“I love how Joy Harjo’s poems tap into the spiritual, the animal, and the human all at the same time,” says Laura Stott, a poet, professor and the 2020 recipient of the Ogden City Mayor’s Award in the Arts. “They show how connected we all are on this planet, and how connected we are to the other side. And as she pulls it all together, she shows us what the poet’s job is. In ‘The Path to the Milky Way Leads Through Los Angeles; she says talks about not only the taste of minerals of planets in hamburgers, but how ‘The shimmer of gods is easier to perceive at sunrise or dusk.”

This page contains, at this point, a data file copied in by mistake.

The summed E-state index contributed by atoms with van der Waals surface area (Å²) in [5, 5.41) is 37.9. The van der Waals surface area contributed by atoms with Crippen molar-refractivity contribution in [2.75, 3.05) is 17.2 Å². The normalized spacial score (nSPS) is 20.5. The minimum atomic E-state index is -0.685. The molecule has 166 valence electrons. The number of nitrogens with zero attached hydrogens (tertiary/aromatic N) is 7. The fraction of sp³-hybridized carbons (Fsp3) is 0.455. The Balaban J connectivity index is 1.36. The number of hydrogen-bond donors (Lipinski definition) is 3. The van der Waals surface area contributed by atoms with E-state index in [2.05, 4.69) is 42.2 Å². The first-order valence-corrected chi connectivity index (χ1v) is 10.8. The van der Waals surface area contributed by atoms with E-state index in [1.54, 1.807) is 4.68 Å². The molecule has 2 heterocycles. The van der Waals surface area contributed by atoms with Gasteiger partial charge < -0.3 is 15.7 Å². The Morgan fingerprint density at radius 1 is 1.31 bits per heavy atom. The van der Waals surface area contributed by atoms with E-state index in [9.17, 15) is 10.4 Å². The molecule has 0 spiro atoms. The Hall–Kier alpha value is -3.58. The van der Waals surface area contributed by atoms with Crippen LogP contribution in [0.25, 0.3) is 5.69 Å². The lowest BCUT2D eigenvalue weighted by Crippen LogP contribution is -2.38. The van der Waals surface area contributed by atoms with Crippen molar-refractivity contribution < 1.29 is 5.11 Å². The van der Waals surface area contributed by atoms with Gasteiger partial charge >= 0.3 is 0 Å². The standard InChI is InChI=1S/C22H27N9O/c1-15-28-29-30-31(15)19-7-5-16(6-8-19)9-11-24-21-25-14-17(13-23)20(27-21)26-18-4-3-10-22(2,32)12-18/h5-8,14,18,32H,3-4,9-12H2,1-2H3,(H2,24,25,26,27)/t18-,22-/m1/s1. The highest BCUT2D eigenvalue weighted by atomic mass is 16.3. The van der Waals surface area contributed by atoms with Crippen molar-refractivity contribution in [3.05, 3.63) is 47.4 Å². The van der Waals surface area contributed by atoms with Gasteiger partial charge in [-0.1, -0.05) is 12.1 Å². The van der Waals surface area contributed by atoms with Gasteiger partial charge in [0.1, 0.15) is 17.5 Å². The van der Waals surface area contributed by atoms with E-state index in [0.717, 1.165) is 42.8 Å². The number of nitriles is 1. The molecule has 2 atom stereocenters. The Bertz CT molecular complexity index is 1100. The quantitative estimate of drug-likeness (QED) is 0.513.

Stott pairs one of her own works, also about Los Angeles, with two readings of Harjo’s poems for our Poets in Pajamas series.
Stott’s newest collection, Blue Nude Migration, came out last year during the pandemic. In a former iteration, the collection was also an exhibition, with paintings by the poet’s sister (see our article in 15 Bytes). Stott holds an M.F.A. from Eastern Washington University and teaches at Weber State University.
Running annually during the month of April, Poets in Pajamas invites Utah poets to read from their own work and the work of a poet they admire.